So then the definition changes such that faith becomes nothing more than a synonym of trust, as if I trust evidence and they trust in God, the fallacy of false equivalence again. Of course that’s also an admission that they don’t trust evidence, isn’t it? What “trusting in God” really means is that they trust the ignorant superstitious primitives who wrote the Bible and who were later interpreted as speaking for God. There’s still no admission that there’s no evidence of God, nothing to convince anyone that a god actually exists or that the Bible got anything right. Yet they’re completely convinced of both of these things and will not question that.
To avoid that admission, they throw up a distraction. They cite Hume’s ‘problem of induction’ while I cite Boghossian’s observation that “faith is pretending to know what you don’t know”. I could go further and cite Nietzche: “Faith is what people believe in when they do not want to know the truth.” Or I could cite Twain, “Faith is believing what you know ain’t so.” I could go on and on with myriad citations from many different clergymen and every definitive source proving that faith is a belief that is assumed without evidence and defended against all evidence to the contrary.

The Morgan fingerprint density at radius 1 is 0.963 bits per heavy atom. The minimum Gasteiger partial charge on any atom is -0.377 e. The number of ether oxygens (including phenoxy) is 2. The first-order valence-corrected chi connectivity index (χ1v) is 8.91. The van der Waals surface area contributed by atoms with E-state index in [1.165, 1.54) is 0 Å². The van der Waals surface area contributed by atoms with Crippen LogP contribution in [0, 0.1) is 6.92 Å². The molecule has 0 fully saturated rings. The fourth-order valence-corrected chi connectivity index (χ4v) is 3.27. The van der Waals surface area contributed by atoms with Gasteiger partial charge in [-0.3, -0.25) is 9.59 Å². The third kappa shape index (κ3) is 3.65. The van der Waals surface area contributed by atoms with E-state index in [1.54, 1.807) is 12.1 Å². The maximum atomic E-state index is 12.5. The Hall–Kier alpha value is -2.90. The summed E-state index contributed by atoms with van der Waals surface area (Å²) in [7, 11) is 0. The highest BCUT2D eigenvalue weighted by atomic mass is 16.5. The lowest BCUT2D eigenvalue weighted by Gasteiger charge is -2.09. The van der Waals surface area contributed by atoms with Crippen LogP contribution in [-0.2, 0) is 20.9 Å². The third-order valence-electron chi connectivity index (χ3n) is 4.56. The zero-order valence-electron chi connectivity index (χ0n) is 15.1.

If faith and trust are the same thing, then faith has no meaning, and there is no way to distinguish whether anyone has faith. But we know they are not synonyms. There is an important difference that these believers don’t want to admit. Faith is a sort of trust, but it is not just trust. There is a prefix and suffix required in order for trust to become faith. Faith is a complete [trust] that is not based on evidence.